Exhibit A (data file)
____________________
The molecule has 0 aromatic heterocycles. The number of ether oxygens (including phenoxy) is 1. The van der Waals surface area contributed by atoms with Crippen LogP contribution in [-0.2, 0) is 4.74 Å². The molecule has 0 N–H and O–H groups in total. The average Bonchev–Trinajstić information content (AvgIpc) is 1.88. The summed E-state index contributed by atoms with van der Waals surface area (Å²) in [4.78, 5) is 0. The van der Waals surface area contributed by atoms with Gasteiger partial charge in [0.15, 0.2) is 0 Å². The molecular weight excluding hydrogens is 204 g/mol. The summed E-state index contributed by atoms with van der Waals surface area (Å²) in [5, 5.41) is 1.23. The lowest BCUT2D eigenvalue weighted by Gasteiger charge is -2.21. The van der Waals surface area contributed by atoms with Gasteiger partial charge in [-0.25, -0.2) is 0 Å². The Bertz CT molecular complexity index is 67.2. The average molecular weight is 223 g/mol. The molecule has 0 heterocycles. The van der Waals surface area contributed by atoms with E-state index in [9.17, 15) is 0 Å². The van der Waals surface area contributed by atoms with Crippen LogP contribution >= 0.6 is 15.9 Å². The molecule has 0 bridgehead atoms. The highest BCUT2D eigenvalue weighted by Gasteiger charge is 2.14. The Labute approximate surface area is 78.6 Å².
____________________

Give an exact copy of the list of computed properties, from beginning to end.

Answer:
The molecule has 0 aromatic heterocycles. The number of ether oxygens (including phenoxy) is 1. The van der Waals surface area contributed by atoms with Crippen LogP contribution in [-0.2, 0) is 4.74 Å². The molecule has 0 N–H and O–H groups in total. The average Bonchev–Trinajstić information content (AvgIpc) is 1.88. The summed E-state index contributed by atoms with van der Waals surface area (Å²) in [4.78, 5) is 0. The van der Waals surface area contributed by atoms with Gasteiger partial charge in [0.15, 0.2) is 0 Å². The molecular weight excluding hydrogens is 204 g/mol. The summed E-state index contributed by atoms with van der Waals surface area (Å²) in [5, 5.41) is 1.23. The lowest BCUT2D eigenvalue weighted by Gasteiger charge is -2.21. The van der Waals surface area contributed by atoms with Gasteiger partial charge in [-0.25, -0.2) is 0 Å². The Bertz CT molecular complexity index is 67.2. The average molecular weight is 223 g/mol. The molecule has 0 heterocycles. The van der Waals surface area contributed by atoms with E-state index in [9.17, 15) is 0 Å². The van der Waals surface area contributed by atoms with Crippen LogP contribution >= 0.6 is 15.9 Å². The molecule has 0 bridgehead atoms. The highest BCUT2D eigenvalue weighted by Gasteiger charge is 2.14. The Labute approximate surface area is 78.6 Å².